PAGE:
With the rapid progress of remote sensing (RS) observation technologies, cross-modal RS image-sound retrieval has attracted some attention in recent years. However, these methods perform cross-modal image-sound retrieval by leveraging high-dimensional real-valued features, which can require more storage than low-dimensional binary features (i.e., hash codes). Moreover, these methods cannot directly encode relative semantic similarity relationships. To tackle these issues, we propose a new, deep, cross-modal RS image-sound hashing approach, called deep triplet-based hashing (DTBH), to integrate hash code learning and relative semantic similarity relationship learning into an end-to-end network. Specially, the proposed DTBH method designs a triplet selection strategy to select effective triplets. Moreover, in order to encode relative semantic similarity relationships, we propose the objective function, which makes sure that that the anchor images are more similar to the positive sounds than the negative sounds. In addition, a triplet regularized loss term leverages approximate l1-norm of hash-like codes and hash codes and can effectively reduce the information loss between hash-like codes and hash codes. Extensive experimental results showed that the DTBH method could achieve a superior performance to other state-of-the-art cross-modal image-sound retrieval methods. For a sound query RS image task, the proposed approach achieved a mean average precision (mAP) of up to 60.13% on the UCM dataset, 87.49% on the Sydney dataset, and 22.72% on the RSICD dataset. For RS image query sound task, the proposed approach achieved a mAP of 64.27% on the UCM dataset, 92.45% on the Sydney dataset, and 23.46% on the RSICD dataset. Future work will focus on how to consider the balance property of hash codes to improve image-sound retrieval performance. Full article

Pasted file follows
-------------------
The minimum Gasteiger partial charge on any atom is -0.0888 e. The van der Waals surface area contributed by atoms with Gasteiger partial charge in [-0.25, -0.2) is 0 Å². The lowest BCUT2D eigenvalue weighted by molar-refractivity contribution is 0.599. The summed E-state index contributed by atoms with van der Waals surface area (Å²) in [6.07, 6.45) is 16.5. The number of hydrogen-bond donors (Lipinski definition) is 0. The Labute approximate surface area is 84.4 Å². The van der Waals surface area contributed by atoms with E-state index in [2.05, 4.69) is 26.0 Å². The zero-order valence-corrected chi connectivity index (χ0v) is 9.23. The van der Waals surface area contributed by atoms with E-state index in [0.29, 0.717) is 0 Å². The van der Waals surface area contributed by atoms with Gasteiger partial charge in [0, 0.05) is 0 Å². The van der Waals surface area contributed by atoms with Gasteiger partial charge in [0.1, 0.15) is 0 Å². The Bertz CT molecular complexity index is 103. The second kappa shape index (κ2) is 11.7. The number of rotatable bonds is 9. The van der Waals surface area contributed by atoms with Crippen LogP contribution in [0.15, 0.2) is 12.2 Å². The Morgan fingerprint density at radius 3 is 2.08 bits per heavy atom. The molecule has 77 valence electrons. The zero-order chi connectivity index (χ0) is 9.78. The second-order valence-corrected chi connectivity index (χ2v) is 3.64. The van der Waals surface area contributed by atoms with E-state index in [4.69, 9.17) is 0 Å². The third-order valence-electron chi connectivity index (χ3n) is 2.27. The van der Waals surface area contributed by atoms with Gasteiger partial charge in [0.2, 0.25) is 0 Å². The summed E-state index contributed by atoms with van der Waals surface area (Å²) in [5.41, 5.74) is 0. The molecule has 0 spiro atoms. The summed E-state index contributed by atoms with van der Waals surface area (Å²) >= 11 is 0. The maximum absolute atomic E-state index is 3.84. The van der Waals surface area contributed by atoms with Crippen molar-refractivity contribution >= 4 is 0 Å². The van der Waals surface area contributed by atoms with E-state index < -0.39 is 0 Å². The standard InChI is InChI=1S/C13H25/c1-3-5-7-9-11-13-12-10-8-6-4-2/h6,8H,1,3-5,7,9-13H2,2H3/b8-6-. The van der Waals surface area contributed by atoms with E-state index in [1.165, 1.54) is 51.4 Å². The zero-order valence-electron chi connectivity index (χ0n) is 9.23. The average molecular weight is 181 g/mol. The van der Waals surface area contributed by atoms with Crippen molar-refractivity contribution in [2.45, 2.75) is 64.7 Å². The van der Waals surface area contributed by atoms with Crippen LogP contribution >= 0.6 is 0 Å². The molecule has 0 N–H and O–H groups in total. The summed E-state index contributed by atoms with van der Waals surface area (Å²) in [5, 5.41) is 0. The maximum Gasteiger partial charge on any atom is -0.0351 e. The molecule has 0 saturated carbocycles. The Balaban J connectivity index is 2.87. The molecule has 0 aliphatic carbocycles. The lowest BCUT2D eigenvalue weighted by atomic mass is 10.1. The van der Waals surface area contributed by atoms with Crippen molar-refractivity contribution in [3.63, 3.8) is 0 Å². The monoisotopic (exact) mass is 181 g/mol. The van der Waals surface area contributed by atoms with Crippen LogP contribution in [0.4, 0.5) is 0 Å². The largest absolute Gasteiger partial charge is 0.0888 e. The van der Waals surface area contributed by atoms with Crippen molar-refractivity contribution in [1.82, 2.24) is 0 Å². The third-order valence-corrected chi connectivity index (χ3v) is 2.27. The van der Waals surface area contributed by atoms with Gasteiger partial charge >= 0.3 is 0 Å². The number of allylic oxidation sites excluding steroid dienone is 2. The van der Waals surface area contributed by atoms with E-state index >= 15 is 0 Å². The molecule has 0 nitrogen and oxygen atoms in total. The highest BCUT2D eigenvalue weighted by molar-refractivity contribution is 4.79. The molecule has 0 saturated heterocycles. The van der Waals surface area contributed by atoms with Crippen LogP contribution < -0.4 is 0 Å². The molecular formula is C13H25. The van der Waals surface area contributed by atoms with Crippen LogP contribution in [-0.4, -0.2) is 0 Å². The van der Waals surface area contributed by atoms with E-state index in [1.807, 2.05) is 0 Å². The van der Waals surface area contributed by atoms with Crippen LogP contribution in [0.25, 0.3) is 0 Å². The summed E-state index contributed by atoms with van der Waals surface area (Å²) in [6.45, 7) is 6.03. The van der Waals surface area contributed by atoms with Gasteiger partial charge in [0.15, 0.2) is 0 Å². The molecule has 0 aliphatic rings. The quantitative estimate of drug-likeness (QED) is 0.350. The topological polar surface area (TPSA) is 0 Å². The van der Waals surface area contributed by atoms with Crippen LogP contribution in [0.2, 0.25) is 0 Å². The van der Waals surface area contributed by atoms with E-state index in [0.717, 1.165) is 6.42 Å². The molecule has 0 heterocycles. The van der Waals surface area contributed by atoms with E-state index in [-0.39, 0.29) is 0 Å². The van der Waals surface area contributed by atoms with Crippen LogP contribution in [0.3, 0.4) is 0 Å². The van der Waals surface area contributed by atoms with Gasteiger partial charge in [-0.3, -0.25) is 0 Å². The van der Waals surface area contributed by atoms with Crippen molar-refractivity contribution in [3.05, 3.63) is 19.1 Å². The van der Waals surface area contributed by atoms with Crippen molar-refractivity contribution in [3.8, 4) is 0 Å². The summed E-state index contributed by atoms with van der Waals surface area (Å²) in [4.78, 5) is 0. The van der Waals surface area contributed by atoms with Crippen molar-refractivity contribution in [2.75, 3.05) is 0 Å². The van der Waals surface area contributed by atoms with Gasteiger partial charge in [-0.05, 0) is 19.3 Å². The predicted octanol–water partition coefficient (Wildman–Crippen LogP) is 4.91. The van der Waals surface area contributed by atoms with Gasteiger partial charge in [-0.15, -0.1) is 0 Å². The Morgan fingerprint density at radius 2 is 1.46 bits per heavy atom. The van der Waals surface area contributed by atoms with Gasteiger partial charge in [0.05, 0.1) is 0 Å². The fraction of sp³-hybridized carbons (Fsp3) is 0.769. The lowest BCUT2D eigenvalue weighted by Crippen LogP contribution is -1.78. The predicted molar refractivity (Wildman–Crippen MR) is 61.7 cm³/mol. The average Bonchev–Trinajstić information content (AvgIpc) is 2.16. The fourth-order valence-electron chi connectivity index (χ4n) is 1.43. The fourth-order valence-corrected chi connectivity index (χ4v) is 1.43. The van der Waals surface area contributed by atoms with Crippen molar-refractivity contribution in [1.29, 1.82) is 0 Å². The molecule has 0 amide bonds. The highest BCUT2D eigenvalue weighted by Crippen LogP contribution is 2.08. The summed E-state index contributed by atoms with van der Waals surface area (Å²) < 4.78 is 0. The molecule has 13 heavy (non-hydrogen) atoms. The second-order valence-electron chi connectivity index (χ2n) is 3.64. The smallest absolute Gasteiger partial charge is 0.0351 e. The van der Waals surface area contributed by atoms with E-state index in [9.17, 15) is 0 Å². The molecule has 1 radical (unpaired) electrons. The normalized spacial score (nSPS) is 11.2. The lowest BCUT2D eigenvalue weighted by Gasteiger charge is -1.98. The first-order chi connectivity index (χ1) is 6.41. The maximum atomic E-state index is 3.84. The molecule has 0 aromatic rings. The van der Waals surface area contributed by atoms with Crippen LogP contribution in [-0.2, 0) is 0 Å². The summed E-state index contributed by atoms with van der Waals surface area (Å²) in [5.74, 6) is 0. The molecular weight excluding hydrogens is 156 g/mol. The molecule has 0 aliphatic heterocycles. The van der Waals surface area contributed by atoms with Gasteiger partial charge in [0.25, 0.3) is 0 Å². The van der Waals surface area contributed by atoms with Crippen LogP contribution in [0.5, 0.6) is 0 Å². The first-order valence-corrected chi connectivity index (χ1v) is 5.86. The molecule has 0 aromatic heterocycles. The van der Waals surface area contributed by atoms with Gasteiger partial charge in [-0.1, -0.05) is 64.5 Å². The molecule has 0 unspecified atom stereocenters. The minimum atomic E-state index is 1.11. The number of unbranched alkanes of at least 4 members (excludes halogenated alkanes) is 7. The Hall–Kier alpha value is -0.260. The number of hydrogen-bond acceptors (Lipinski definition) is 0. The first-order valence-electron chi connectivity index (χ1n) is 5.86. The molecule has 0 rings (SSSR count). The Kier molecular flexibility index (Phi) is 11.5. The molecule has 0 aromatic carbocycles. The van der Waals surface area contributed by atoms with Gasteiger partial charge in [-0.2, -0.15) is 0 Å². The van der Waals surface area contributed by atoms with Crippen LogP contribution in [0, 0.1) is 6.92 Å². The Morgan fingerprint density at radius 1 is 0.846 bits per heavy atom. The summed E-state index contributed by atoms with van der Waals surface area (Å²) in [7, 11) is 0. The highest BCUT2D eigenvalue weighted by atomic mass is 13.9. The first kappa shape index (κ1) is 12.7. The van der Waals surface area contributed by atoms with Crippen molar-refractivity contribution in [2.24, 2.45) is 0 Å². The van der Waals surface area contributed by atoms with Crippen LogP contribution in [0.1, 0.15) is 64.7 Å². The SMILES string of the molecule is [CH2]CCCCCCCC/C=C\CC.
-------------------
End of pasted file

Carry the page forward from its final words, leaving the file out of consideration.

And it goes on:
(This article belongs to the Special Issue Content-Based Remote Sensing Image Retrieval)
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Open AccessArticle
Large-Scale Remote Sensing Image Retrieval Based on Semi-Supervised Adversarial Hashing
Remote Sens. 2019, 11(17), 2055; https://doi.org/10.3390/rs11172055 - 01 Sep 2019
Cited by 5
Abstract
Remote sensing image retrieval (RSIR), a superior content organization technique, plays an important role in the remote sensing (RS) community. With the number of RS images increases explosively, not only the retrieval precision but also the retrieval efficiency is emphasized in the large-scale [...] Read more.